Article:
Licensing and Registration
Information on Motions to Close a Hearing
1. Who decides whether a hearing should be closed?
The adjudication tribunal decides whether a hearing, or part thereof, should be closed to the public, applying the statutory test set out in section 41(3) of the Medical Act, 2005.
2. Statutory provisions
Section 41 of the Medical Act, 2005 provides:
41. (1) Where a complaint has been referred under paragraph 39 (3)(b), an adjudication tribunal shall hear the complaint.
(2) The parties to a hearing are the college and the respondent and a party may be represented by his or her counsel at a hearing.
(3) A hearing shall be conducted in public but an adjudication tribunal may exclude the public from a hearing, or from part of it, where it considers the desirability of protecting a party to the complaint or another person against the consequences of possible disclosure of personal matters outweigh the desirability of holding the hearing in public.
3. Process for raising issue of closing a hearing
The College, or the respondent medical practitioner, as parties to the hearing, have standing to bring a motion, to be decided by the adjudication tribunal, to close a hearing . Such a motion may be brought prior to, or after, the commencement of the hearing.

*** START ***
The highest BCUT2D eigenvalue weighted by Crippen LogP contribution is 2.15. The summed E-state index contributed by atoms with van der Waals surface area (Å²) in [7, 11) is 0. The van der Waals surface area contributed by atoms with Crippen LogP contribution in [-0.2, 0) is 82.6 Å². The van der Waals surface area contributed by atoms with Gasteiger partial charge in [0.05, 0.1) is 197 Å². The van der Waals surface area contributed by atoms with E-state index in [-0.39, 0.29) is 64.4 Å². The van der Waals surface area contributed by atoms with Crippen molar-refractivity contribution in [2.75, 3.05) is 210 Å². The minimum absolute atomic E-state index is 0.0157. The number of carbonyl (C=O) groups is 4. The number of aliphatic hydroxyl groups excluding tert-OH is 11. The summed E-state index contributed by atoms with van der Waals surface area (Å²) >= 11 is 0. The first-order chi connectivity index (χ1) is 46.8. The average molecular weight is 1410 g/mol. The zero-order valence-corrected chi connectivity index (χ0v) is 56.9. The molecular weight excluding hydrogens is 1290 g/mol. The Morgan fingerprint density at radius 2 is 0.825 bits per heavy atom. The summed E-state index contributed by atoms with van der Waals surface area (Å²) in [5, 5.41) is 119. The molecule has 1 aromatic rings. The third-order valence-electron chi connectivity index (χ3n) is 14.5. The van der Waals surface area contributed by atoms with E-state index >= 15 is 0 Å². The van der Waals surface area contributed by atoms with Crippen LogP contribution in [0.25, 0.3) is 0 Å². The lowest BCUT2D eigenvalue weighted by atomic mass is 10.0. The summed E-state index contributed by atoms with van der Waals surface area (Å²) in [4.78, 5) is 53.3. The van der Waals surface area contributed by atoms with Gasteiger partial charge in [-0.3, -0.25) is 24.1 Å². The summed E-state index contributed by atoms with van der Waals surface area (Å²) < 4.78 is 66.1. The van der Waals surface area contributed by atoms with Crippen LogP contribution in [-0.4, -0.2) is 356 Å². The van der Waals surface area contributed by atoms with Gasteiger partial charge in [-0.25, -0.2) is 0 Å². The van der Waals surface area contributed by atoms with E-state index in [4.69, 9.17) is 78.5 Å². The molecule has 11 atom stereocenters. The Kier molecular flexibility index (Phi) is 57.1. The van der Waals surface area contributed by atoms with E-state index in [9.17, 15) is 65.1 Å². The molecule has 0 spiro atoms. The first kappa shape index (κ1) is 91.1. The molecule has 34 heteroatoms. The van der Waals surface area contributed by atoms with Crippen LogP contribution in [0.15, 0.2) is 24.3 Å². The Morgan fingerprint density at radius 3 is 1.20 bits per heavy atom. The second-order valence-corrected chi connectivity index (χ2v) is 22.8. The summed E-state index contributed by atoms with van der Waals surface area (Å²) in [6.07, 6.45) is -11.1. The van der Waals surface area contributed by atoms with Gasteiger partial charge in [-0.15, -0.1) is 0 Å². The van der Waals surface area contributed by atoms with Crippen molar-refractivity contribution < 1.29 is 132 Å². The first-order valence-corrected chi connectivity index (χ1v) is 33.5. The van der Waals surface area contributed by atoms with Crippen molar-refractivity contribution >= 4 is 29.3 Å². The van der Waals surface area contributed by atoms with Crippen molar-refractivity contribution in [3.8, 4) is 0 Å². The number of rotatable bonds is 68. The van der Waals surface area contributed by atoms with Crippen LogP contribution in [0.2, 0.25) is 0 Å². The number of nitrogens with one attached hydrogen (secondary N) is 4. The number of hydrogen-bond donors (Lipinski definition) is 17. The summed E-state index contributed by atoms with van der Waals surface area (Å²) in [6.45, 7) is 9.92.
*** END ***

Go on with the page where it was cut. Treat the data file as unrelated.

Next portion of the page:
4. In what circumstances may a motion to close a hearing be considered?
a. In some cases, it may be anticipated that the hearing may involve disclosure of personal matters of a complainant or other person. The College may then consider whether to bring its own motion to close the hearing, bearing in mind the statutory test thatthe desirability of protecting a party to the complaint or another person against the consequences of possible disclosure of personal matters by closing the hearing must outweigh the desirability of holding the hearing in public.
b. In some cases, the respondent medical practitioner may bring a motion to close the hearing. The same statutory test applies to such a motion by the respondent medical practitioner.
5. What does it mean to close a hearing?
a. If the hearing is entirely closed, no members of the public or media will be permitted access to the hearing room while testimony is given or counsel submissions on the complaint are made.
b. The adjudication tribunal may be asked, as a preliminary matter, to decide whether even the motion to close the hearing should be closed to the public, because the motion itself may disclose sensitive personal information.
c. Public notice will be given of an adjudication tribunal’s decision to close a hearing.
d. In some circumstances, it may be appropriate to close only a portion of a hearing, if the adjudication tribunal is only satisfied that some of the evidence to be heard is of a sensitive personal nature and if it is satisfied that it will be reasonably possible to predict in advance when sensitive evidence is likely to be heard or referred to in the course of the hearing.